Aerojet Rocketdyne has a double celebration after today's successful launch of NASA's and NOAA's GOES-S satellite, propelled into space making this the flight of the 100th Aerojet AJ-60A solid rocket booster (SRB), the largest monolithically wound SRB ever.
The AJ-60A is one of numerous Aerojet Rocketdyne products on both the ULA Atlas V launch vehicle and the Lockheed Martin-built Geostationary Operational Environmental Satellite-S (GOES-S). These include the Atlas V’s RL10C-1 upper-stage engine, pressurization tanks and various controlling thrusters for both the launch vehicle and satellite.
GOES-S is the second in a new generation of geostationary-orbiting weather satellites built under contract to NASA for the National Oceanic and Atmospheric Administration (NOAA), which is responsible for the nation’s weather forecasting. NOAA requires three GOES satellites on orbit: one each, overlooking the U.S. East and West Coasts, and one on-orbit spare.
This new generation of satellites, the first of which launched in November 2016, provides weather observations with greater frequency, accuracy and detail than previous generations of weather satellites. This information enables local communities to better confine their storm warnings to areas most likely to be affected, and to deploy limited emergency resources with greater precision.
“The GOES-R Series of satellites will save lives and property every year, particularly in areas prone to severe storms like hurricanes and tornadoes,” said Eileen Drake, Aerojet Rocketdyne CEO and president. “Today’s launch is an excellent representation of the diversity of Aerojet Rocketdyne’s product line.”
The AJ-60A was designed specifically to augment the lifting power of the Atlas V, which is used to launch most U.S. national security, scientific and environmental monitoring spacecraft. The Atlas V can accommodate up to five AJ-60A SRBs, each measuring 67 feet in length and generating more than 348,500 pounds of additional liftoff thrust.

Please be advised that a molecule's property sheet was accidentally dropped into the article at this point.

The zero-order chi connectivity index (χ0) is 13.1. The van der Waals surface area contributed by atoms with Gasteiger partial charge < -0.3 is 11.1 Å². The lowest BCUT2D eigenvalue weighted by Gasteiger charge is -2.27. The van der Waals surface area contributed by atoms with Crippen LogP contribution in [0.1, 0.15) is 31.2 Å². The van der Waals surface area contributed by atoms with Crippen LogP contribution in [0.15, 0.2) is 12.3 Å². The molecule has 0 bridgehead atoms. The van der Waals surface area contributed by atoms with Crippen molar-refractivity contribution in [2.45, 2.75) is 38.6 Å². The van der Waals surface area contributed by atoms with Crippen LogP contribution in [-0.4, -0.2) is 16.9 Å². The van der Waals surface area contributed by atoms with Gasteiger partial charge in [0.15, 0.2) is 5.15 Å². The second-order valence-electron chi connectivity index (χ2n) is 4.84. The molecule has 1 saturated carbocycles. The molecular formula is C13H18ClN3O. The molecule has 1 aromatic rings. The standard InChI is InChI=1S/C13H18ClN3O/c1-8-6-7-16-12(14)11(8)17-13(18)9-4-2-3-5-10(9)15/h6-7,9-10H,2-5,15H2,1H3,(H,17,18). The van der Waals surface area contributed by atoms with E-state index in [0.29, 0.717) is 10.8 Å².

The GOES-S launch utilized four AJ-60A SRBs, bookended by the 97th and 100th units to fly to date. “What’s important to note about this milestone is that it was reached with 100 percent mission success,” Drake said.
The Atlas V’s Centaur upper stage, meanwhile, relies on Aerojet Rocketdyne’s RL10C-1 engine, which generates 22,900 pounds of thrust to deliver payloads to orbit. Variants of this engine have been in use for five decades – 487 have flown to date – and are still relied upon today to launch the vast majority of operational U.S. government satellites and exploration spacecraft.
The Centaur upper stage also uses smaller Aerojet Rocketdyne thrusters for pitch, yaw and roll control, while both stages of the Atlas V employ pressurization vessels built by Aerojet Rocketdyne’s ARDÉ subsidiary.
The GOES-S satellite itself is full of Aerojet Rocketdyne propulsion systems, including specially designed Low Thrust Rockets (LTRs) for attitude control and station keeping, and super-efficient electric thrusters for station keeping and for decommissioning the satellite at the end of its service life. Station keeping refers to maintaining a geostationary-orbiting satellite’s position relative to the Earth’s surface.
The 16 MR-401 LTRs, designed specifically for the next-generation GOES-R Series, debuted on GOES-R, now GOES-16, and are used to keep the satellites stabilized in orbit on their east-west axis. The MR-510 electric thrusters are used for north-south station keeping and to propel the satellite into a graveyard orbit, where it will not pose any threat to other spacecraft in the geostationary-orbit arc, at the end of its mission.
Aerojet Rocketdyne is a leading provider of electric thrusters, which require far less propellant than conventional chemical propulsion systems. This enables spacecraft designers to dedicate more mass to the satellite’s mission, such as data collection or communications.